9 August 2017
New kauri dieback report highlights MPI incompetence
The spread of kauri dieback disease is a national crisis caused by the Ministry for Primary Industry's (MPI's) shambolic
failure to manage the biosecurity threat, says Forest & Bird.
A report released today by the Auckland Council on kauri dieback in the Waitakere Ranges shows the number of trees
locally infected by the disease has more than doubled in five years.
Forest & Bird’s Regional Manager Auckland and Northland, Nick Beveridge says they are pleased to see Auckland Council addressing
the issue seriously but does not believe kauri health in the Waitakeres should be solely the council’s responsibility.
“The management of kauri dieback should not be left up to regional councils and community groups. This is a national
issue requiring a multi-agency government response.
“MPI management of the Kauri Dieback Programme has been shambolic, and responsibility for the spread of the disease lies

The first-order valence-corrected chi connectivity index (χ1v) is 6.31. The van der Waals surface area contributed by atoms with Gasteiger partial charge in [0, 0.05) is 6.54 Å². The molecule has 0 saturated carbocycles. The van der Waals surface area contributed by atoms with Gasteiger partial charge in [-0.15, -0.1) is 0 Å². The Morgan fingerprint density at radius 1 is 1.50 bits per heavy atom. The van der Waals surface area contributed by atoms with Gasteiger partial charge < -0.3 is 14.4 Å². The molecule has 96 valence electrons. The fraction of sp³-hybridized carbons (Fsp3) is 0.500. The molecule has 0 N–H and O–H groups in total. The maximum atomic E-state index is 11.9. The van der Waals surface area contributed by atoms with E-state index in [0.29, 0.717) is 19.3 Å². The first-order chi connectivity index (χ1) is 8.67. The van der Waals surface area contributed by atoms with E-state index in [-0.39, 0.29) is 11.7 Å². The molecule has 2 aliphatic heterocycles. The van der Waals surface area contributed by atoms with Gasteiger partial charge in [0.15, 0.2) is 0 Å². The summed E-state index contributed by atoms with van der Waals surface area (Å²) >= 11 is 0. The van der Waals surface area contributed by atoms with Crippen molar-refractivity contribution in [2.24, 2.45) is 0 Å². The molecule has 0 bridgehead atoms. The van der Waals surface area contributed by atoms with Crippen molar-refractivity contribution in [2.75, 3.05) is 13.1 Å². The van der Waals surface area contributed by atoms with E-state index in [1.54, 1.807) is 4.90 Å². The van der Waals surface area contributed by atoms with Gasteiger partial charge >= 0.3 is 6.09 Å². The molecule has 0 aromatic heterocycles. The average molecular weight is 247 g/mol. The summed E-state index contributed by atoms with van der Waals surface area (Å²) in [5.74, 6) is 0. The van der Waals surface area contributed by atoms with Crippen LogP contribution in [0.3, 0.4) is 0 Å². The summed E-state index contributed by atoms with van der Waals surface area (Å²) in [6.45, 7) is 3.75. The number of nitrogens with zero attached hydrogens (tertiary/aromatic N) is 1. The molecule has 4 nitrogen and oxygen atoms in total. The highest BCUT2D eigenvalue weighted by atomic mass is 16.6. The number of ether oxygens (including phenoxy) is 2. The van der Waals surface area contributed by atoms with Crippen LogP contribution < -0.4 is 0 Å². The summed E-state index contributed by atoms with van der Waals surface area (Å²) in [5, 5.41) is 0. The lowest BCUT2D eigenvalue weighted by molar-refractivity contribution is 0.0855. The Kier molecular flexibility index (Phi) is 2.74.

with them. They have shown sustained incompetence at all levels, wasted time and public money and let the disease that
is killing kauri spread on their watch.
“New Zealand’s kauri forests are at risk from Tauranga to Northland, and MPI need to put in place an urgent, well
managed, and fully funded plan to restrict movement of the disease, and find a cure for it.
“MPI received $26.5 million from the government to run the Kauri Dieback Programme. We know that some of this was spent
on upgrading tourism infrastructure like boardwalks through infected forests, rather than on funding urgent biosecurity
measures. There is a lack of transparency about where the rest of the money has gone and we’ll be asking these questions
“The budget for managing kauri dieback disease needs to be significantly and immediately increased to include ground
surveillance work, urgent research into a permanent cure for the disease, public education, and phytosanitary measures
that actually work,” says Mr Beveridge.
“Community groups and iwi are now talking about closing public access to Waitakere ranges, which is bad enough, but
without a multi-agency, fully funded and urgent plan for stopping this disease we risk losing these iconic forest giants